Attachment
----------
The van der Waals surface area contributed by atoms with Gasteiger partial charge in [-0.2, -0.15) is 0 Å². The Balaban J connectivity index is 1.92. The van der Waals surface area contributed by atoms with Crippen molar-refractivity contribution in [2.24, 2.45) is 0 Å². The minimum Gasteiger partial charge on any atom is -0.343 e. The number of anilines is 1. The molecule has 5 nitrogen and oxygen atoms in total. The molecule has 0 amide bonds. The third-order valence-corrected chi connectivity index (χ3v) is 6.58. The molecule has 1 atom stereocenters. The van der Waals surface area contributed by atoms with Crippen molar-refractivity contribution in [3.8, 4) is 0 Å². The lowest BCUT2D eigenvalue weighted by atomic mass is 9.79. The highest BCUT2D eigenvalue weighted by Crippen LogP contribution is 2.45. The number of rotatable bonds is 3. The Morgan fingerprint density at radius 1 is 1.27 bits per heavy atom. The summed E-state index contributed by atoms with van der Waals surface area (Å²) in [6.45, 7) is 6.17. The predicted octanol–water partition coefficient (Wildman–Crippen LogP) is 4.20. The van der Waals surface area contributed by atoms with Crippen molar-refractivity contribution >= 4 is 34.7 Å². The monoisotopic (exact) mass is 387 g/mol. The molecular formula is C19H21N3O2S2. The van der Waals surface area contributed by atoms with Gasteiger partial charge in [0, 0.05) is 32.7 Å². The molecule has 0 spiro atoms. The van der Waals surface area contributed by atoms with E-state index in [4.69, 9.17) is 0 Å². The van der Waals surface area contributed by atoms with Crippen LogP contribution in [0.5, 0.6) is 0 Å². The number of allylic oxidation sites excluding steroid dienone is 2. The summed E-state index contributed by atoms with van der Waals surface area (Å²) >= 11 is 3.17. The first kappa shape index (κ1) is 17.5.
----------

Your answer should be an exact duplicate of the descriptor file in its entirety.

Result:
The van der Waals surface area contributed by atoms with Gasteiger partial charge in [-0.2, -0.15) is 0 Å². The Balaban J connectivity index is 1.92. The van der Waals surface area contributed by atoms with Crippen molar-refractivity contribution in [2.24, 2.45) is 0 Å². The minimum Gasteiger partial charge on any atom is -0.343 e. The number of anilines is 1. The molecule has 5 nitrogen and oxygen atoms in total. The molecule has 0 amide bonds. The third-order valence-corrected chi connectivity index (χ3v) is 6.58. The molecule has 1 atom stereocenters. The van der Waals surface area contributed by atoms with Crippen molar-refractivity contribution in [3.8, 4) is 0 Å². The lowest BCUT2D eigenvalue weighted by atomic mass is 9.79. The highest BCUT2D eigenvalue weighted by Crippen LogP contribution is 2.45. The number of rotatable bonds is 3. The Morgan fingerprint density at radius 1 is 1.27 bits per heavy atom. The summed E-state index contributed by atoms with van der Waals surface area (Å²) in [6.45, 7) is 6.17. The predicted octanol–water partition coefficient (Wildman–Crippen LogP) is 4.20. The van der Waals surface area contributed by atoms with Crippen molar-refractivity contribution >= 4 is 34.7 Å². The monoisotopic (exact) mass is 387 g/mol. The molecular formula is C19H21N3O2S2. The van der Waals surface area contributed by atoms with Gasteiger partial charge in [0, 0.05) is 32.7 Å². The molecule has 0 spiro atoms. The van der Waals surface area contributed by atoms with E-state index in [4.69, 9.17) is 0 Å². The van der Waals surface area contributed by atoms with Crippen LogP contribution in [0.5, 0.6) is 0 Å². The number of allylic oxidation sites excluding steroid dienone is 2. The summed E-state index contributed by atoms with van der Waals surface area (Å²) >= 11 is 3.17. The first kappa shape index (κ1) is 17.5.